Manitoba History: Exhibit Review: Renewed Nonsuch Gallery, Manitoba Museum
by Tom Kynman
A trip to the Manitoba Museum will bring you face to face with what is still one of the most impressive galleries you might encounter in any museum. The reconstructed, renowned 17th century Hudson’s Bay Company sailing ship Nonsuch and its environs have undergone a comprehensive refurbishment and conservation treatment, resulting in a fresh new gallery for visitors to explore and (for many) to discover all over again. This meticulous care and attention is wonderful to see, especially as the Nonsuch has been the iconic centerpiece of the Museum since it was opened in 1974. Of course, refurbishing an exhibit as large as this takes a great deal of time, as well as considerable human and financial resources. The museum staff have done an impressive job and should be commended for their work in arresting and reversing the wear and tear on artifacts and exhibit elements, the necessary toll of decades of exposure to visitors. The ship, being such a large artifact, has a stunning visual effect, powerfully conveying a “sense of place.” Indeed, it begs to be boarded and explored, and visitors are still afforded this opportunity. It is a wonderful visitor experience, but one that will inevitably result in the eventual need for another “refresh.”
Some subtle and some not so subtle changes to the overall gallery have been made. While the ship remains docked at a representation of Deptford, its home port in England, the most striking change is that the ship is now in full sail! I can only guess as to why this decision was made. As a former interpreter, I suspect that visitors over the years may have expressed interest in seeing the ship that way. It may also have been the most obvious way to make the exhibit look different from before. It was no small feat I suspect. But once you get over the visual impact and give it some thought, a ship at full sail in port does not seem likely!
I must admit to being rather interested in seeing the ship with sails unfurled, but what struck me as I entered the gallery was a sense of not being able to fully take in the view of the large vessel, because the sails obscure it. One must get fully into the gallery in order to see the ship itself, rather than a curtain of canvas. Nevertheless, it surely does lure you in and “pulls” you towards getting a better view.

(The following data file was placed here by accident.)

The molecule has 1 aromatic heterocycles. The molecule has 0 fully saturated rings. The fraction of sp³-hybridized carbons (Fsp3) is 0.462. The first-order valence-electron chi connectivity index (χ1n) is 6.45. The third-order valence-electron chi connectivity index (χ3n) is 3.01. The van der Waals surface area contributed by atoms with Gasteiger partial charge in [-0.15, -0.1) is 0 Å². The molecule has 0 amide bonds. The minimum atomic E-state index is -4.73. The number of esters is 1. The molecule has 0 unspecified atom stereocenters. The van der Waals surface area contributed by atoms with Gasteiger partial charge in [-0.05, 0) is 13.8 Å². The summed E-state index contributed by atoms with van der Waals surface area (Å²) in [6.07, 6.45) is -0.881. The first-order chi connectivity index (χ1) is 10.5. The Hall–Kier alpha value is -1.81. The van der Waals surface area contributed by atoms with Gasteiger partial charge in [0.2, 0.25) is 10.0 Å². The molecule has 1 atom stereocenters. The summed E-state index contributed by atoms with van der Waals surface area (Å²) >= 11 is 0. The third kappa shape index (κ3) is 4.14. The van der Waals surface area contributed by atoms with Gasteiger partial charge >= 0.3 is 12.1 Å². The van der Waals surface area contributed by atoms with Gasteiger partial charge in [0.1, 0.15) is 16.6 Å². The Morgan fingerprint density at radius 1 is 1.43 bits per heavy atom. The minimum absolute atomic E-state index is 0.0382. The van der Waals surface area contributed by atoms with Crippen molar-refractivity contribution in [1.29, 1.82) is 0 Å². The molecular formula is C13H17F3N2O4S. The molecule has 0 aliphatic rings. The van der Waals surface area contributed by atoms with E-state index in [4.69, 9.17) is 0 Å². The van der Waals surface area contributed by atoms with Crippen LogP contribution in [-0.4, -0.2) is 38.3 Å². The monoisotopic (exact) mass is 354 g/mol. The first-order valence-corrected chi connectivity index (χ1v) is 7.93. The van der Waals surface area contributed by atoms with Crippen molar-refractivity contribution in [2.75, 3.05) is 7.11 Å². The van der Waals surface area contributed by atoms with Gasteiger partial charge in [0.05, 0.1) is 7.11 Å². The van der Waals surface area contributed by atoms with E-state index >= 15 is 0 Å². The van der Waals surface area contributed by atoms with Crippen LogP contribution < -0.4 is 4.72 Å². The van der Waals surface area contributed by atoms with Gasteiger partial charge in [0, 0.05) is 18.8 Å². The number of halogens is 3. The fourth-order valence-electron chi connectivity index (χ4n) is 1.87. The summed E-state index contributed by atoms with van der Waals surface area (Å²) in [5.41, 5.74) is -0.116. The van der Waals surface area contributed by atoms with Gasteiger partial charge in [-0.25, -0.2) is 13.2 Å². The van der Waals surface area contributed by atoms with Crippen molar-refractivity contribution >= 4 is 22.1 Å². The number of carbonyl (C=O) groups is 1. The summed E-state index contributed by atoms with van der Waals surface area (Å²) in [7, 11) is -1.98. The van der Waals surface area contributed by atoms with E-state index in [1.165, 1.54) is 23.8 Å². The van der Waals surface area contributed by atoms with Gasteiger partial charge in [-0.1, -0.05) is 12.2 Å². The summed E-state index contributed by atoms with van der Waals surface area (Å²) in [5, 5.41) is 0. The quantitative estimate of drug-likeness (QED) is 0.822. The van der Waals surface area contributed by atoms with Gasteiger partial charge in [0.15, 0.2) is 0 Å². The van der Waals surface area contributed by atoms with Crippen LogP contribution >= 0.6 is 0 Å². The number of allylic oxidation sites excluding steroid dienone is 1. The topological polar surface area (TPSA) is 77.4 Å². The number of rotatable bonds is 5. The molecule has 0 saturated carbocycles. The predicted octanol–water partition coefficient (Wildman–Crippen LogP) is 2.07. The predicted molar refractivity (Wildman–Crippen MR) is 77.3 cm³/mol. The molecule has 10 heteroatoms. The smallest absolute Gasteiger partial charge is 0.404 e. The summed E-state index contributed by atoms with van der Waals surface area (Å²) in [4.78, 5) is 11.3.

The premise of the previous Nonsuch gallery was that it is 1668, and the ship is preparing to depart from its home port in England for the ‘new world.’ In the renewed gallery, the Nonsuch has just returned from its sixteen-month voyage to the Hudson Bay, laden with furs and other goods obtained from the Indigenous traders, and triggering the establishment of the Hudson’s Bay Company in 1670. I did not notice any significant change to the physical layout of the various bales and barrels to indicate this, but the exhibit does now effectively employ some new technology in trying to situate the visitor in time and space. Most notably, the use of audio in the form of conversations and music along the wharf encourages visitors to stop and listen. The audio clip I found most effective was the conversation between a woman and her children talking about the return of her husband, their father, after a three-year absence. As the stories progress, visitors will become aware of a change in light and ambient sound as, over a seventeen minute period, the gallery moves through three days of sunrises and sunsets, and includes a thunderstorm. I must say that sitting there and taking it all in certainly did make me want to “go for a sail.”
The ancillary galleries flow nicely and, more than ever, the spectacular Hudson’s Bay Company collection evokes the clash of cultures between the Nonsuch, its home port, and the ‘new world.’ The upper gallery tells the story of shipping with a focus on Hudson’s Bay Company activities in Rupertsland, while providing the best views of the ship from a higher vantage point.
Possibly the best feature of the renewed exhibit is one that I missed on my first visit and saw only on the second visit when I was leaving. As you exit the Boreal gallery and just before you enter the Nonsuch gallery, there is a small alcove marked “First Encounter.” In this room, visitors can read or listen to a Cree oral history of the first meeting with Europeans on the shores of Hudson Bay. Twenty minutes spent listening to Omushkego Elder, Dr Louis Bird describe how the Cree of Hudson Bay experienced first contact with Europeans provides the non-Indigenous visitor with a very different perspective from the traditional Eurocentric museum approach to interpreting the fur trade. Do not miss this feature, as it will bring a whole new dimension to your visit.
Although the changes made to the renewed gallery do have an overall positive impact, in the end perhaps not enough has changed. As time and thousands of feet take their toll, the Nonsuch gallery will require “refreshing” again. Personally, in the next iteration I would like to see the ship depicted upon its arrival in Hudson Bay, providing opportunity to pick up on some of the themes reflected in the story Dr. Bird has shared.
We thank Clara Bachmann for assistance in preparing the online version of this article.
We thank S. Goldsborough for assistance in preparing the online version of this article.
Page revised: 25 April 2021